But look at other services, like Gmail, how many people store the emails to all sorts of personal stuff in there? Extremly private pictures, or messages between loved ones or password/verification emails to all sorts of services.
To be honest, most people don't know what a HDD is.
And people store files on their computer and not on their hdd....
So why are sales going down?
Laptop vendors putting in SSD's, memory stick capacities are huge and low cost.
Many people now own a smart phone which can act as an external drive (16GB SDHC card in my android right now...).
So all these factors are of course going to change the HDD market.
And as somebody said, hdd proffits have gone down, no mention of actual volume...
I've yet to be convinced by flash for anything except high end speed. I'd really like someone to produce some end-to-end energy usage stats for spinny disk vs flash as I'm not sure that I buy the less energy use argument. So far I have asked the technical account managers for my company at EMC, NetApp, HDS and HP, all of whom have promised to get numbers to me, then gone very quiet...
the energy savings potential. Whether or not that translates as energy savings for a corporate server environment is of course another issue.
I think the earlier poster who listed his plans for his new array showed why disk usage is going down. For some things in the server environment, it is worth the premium for Flash drives. So those sales are going to Flash. For others it is high end SCSI or maybe SAS. And for low end work it is SATA. Where you have considerably more read than write activity, Flash makes tremendous sense, other places not so much. So enterprises are optimizing based on need. Total storage volume goes up, market share for HDD temporarily dips while the adjustment is made, then resumes a normal growth curve again. You also probably see more Flash growth than HDD growth because of portables. Might see more growth if corporate goes Flash on Desktop where 500G is probably overkill because data is stored on the LAN. But I think that's a tough sell because you're only talking about booting once a day.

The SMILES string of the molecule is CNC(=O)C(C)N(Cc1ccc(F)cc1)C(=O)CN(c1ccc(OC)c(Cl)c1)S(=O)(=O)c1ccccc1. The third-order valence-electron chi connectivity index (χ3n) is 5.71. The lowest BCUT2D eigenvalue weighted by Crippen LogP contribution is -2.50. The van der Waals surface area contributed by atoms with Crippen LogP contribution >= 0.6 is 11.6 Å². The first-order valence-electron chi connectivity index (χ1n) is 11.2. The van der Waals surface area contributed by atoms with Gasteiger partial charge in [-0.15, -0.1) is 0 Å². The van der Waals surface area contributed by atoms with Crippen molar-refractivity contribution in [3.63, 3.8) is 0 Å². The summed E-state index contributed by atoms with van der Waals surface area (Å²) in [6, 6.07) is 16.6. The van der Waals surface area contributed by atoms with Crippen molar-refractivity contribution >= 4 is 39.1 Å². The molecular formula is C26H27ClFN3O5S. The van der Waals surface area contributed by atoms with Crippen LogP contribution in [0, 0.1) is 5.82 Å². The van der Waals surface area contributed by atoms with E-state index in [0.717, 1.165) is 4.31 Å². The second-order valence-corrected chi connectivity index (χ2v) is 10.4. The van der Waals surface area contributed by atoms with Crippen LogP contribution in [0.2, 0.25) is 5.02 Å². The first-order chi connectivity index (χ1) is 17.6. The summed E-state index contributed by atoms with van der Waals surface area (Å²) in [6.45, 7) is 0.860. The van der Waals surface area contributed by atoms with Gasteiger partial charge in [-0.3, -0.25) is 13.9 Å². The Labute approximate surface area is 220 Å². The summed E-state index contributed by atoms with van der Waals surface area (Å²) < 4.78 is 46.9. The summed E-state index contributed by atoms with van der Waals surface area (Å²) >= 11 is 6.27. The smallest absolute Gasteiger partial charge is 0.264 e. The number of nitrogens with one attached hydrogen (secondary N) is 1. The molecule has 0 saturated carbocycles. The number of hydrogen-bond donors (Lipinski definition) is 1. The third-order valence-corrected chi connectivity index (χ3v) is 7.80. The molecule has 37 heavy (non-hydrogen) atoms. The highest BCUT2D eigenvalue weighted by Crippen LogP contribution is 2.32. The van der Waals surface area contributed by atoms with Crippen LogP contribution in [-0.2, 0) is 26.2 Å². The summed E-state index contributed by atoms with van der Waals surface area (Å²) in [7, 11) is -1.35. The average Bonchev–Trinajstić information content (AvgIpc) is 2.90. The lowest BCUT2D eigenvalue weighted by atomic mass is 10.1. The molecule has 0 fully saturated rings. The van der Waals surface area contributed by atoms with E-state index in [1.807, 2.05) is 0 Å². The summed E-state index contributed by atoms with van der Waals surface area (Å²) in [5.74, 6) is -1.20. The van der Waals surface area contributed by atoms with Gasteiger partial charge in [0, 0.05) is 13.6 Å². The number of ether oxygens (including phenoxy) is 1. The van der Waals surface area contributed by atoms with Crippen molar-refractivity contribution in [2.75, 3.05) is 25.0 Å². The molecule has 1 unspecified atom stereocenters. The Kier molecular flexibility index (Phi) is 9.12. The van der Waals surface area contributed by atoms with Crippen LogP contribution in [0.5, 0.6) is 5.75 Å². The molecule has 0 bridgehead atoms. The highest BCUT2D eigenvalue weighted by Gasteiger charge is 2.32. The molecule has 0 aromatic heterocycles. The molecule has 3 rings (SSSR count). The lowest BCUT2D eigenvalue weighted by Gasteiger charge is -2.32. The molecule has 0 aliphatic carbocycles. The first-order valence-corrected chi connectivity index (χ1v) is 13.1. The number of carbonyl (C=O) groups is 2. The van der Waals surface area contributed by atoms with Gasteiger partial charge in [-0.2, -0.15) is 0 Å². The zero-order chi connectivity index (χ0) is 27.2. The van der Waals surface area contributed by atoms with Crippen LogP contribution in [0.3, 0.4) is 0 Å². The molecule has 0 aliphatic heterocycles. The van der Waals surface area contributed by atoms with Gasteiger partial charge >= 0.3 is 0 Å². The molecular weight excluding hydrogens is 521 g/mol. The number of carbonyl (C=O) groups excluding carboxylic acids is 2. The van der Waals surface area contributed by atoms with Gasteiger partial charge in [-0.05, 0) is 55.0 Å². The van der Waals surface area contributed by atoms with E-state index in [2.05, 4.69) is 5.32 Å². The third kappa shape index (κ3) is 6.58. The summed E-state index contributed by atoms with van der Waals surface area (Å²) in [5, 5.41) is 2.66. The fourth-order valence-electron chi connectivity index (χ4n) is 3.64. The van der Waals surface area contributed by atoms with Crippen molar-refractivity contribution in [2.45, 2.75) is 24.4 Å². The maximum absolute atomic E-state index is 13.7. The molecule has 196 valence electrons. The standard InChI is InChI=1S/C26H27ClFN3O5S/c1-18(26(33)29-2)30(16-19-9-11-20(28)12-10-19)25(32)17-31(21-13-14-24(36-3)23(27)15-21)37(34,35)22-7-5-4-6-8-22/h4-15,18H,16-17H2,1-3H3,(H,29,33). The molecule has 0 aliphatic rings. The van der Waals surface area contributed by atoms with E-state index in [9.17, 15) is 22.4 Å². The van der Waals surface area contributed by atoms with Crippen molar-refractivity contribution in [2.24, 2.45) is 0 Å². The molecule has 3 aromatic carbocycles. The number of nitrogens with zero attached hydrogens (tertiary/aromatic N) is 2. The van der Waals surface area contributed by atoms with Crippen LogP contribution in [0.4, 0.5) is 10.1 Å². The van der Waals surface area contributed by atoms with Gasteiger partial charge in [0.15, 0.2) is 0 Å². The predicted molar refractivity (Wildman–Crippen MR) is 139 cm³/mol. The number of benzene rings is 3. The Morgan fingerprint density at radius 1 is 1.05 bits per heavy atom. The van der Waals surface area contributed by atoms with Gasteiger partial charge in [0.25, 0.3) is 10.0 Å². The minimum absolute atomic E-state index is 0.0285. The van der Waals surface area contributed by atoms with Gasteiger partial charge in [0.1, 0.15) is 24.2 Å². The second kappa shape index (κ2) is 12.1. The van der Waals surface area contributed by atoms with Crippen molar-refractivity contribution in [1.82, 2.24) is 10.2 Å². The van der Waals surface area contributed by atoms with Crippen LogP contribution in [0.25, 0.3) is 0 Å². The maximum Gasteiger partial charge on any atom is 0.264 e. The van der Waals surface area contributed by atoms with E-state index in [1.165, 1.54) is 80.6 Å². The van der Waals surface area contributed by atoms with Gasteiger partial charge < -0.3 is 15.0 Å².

"swap files on it that might well be written more or less constantly"
If your machine is swapping more or less constantly, you've got bigger problems than flash lifetime. These days RAM is something like 20 quid per gig and there's no reason to even *have* a swap file for Windows.
Linux appears to benefit from being /offered/ a small swap file, which it hardly uses. As far as I can tell, the difference is caused by the semantics of the fork() call. This shows up in the memory manager as a risk of huge over-commitment, which must be insured against even though in practice it never materialises.
I seem to recall Photoshop and SAS have large swap files on disk. SAS in particular is a beastie because it writes temporary files all over the place depending on what it is running and how it is programmed. We had one guy who kept crashing his PC. One of the techs finally figured out that the way he'd written his SAS program caused it to use up all of the disk space on the PC.
Actually, size isn't necessary an issue, flash doesn't need to host everything, EMC VMAX (and other) arrays move the most accessed blocks to flash and keep the less accessed ones on SAS or even SATA. The amount of regularly used blocks are relatively few in many types of datastructures.
The write wearing problem is pretty well dealt with by distributing writes all over the memory, rather than using a fixed part of memory for a fixed 'drive' location.
It's still probably best to keep swap files on very fast spinny disk, though.
It's pretty easy to blow out the storage capacity of an SSD with out even trying.
All you have to do is use those silly little apps like what comes with iLife. Get the least bit creative for awhile and you won't have room to store stuff on your SSDs anymore.
Just basic home amateur stuff will easily do it.
Or it could be that people are buying less units.
I bought 4Tb of storage a year ago, and I won't be updating or upgrading any time soon.
It could be that we have hit the size plateau, where most people have enough space for what they need.
I won't be moving anything to the cloud, I like my data where I can control it.
What you will also see is the new push for data caps on internet links, killing off a lot of the cloud hype... especially for home users.
I was thinking the same thing.
I remember buying a massive 40G hard drive that cost a fortune and now I can get 2Tb for the same price.
Similar for laptop drives.
Also you can shove more RAM in a machine nowadays which removes some of the need for virtual memory and the old pastime of checking the swap file size.
(All those going on about clouds may have forgotten what's in front of them - sometimes it's easier to look in front of you instead of upwards :-) )